CO2 is irrelavant to temperature

by fred kors

CO2, Methane and other GHG's

CO2, Methane and other GHG's

CO2 has nothing whatever to do with climate. There is no data that has ever shown that carbon dioxide drives climate. Co2 levels in the atmosphere rise as temperature rises. Every temperature recontruction from ice core surveys and every other indicator shows that co2 levels rise 800 years after temperature rises. CLearly co2 has NEVER had ANYTHING to do with temperature change.

Global warming is completely natural. co2 levels have been 10 times that than the levels we have now thousands and millions of years ago. Human production of co2 is completely negligible and has no effect on global temperature. The amount of co2 from plants and animals alone is 150 gigatons as compared to 6 gigatons produced by humans.

But even that is nothing compared to the oceans which emit far far more. WHen the oceans warm, they emit more co2, As they cool, they dissolve more co2.

Carbon dioxide IS NOT A POLLUTANT. THe principal driver in climate change is the sun. Changes in the the sun's magnetic field produce more sun spots which increase temperature. LIkewise, sometimes there are fewer sunspots which reflects lower solar temperatures resulting in lower global temperatures.

If you killed every person on earth and took away all of industry. It wouldn't have ANY effect on the global temperature. THis is the biggest scam in science and it is being exposed as such. The evidence is overwhelming. IT's amazing that this has ever gotten traction but it won't be long before is it completely discredited.

Barry's Response - There was a good argument behind Greenhouse Gases/Global Warming. This case doesn't seem to have any real confirming (or denying) data, and, as you point out, other factors drive our climate. Some of these involve gases, some don't, like sunspot activity and Milankovitch cycles.

See THE GREAT GLOBAL WARMING SWINDLE sometime if you have not already.

You hold strong views regarding the role of carbon dioxide (CO2) in climate change.

I'd like to offer a different perspective that's widely accepted by many but not all scientists.

Greenhouse gas emissions play a significant role in climate change. While CO2 levels have historically followed temperature changes in ice core records, it's important to recognize that this doesn't negate CO2's impact on climate. When CO2 is activated by external factors like changes in solar radiation, feedback loops and amplification mechanisms can further enhance the warming effect.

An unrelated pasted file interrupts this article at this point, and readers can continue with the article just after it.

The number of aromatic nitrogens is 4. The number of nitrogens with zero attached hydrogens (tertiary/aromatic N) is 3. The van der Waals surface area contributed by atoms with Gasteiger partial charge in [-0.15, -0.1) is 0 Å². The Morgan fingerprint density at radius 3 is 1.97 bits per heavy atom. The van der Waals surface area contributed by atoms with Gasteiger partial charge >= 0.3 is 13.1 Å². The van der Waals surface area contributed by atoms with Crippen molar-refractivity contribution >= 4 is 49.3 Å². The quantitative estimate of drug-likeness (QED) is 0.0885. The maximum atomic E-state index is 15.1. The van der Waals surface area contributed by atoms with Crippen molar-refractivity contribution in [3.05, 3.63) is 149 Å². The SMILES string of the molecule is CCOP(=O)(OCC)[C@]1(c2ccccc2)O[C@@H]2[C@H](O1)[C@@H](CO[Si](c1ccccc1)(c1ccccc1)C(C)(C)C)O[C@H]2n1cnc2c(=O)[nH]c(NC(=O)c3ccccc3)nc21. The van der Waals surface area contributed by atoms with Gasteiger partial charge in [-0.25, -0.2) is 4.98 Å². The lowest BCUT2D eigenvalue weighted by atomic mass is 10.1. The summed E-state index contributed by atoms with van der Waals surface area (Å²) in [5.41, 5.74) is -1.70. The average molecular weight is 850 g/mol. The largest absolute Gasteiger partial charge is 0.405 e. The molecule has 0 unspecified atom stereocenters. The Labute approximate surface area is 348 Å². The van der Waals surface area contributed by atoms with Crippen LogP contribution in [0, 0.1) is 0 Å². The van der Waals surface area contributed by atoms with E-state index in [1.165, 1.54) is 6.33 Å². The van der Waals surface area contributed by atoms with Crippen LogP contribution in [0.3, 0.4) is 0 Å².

Since the Industrial Revolution, human activities, like combustion and deforestation, have significantly contributed to the rise in CO2 levels. Global warming is correlated with increased CO2 concentrations, including comprehensive climate models and direct observations.

CO2 levels have been higher in the past, but now they're rising at a rapid and unprecedented rate. Changing greenhouse gas concentrations can have profound effects on our environment, ecosystems, and human societies because the Earth's climate system may react to even small changes.

In addition, the scientific community constantly evaluates and refines our understanding of climate change. Research helps us improve models and understand the complexities. Despite considering a whole range of factors, including solar activity, climate scientists generally agree that human-induced greenhouse gas emissions are driving the current warming trend.

I think it's important to approach climate change with an open mind, (all of us) considering the overwhelming body of scientific evidence and the consensus among experts everywhere. To mitigate climate change and build a sustainable future for future generations, we need collective action, innovation, and global cooperation.

Engage in constructive dialogue, listen to different viewpoints, and work together to find solutions that will protect our planet and ensure a prosperous future.

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Thank you to my research and writing assistants, ChatGPT and WordTune, as well as Wombo and others for the images.

GPT-4, OpenAI's large-scale language generation model (and others provided by Google and Meta), helped generate this text.  As soon as draft language is generated, the author reviews, edits, and revises it to their own liking and is responsible for the content.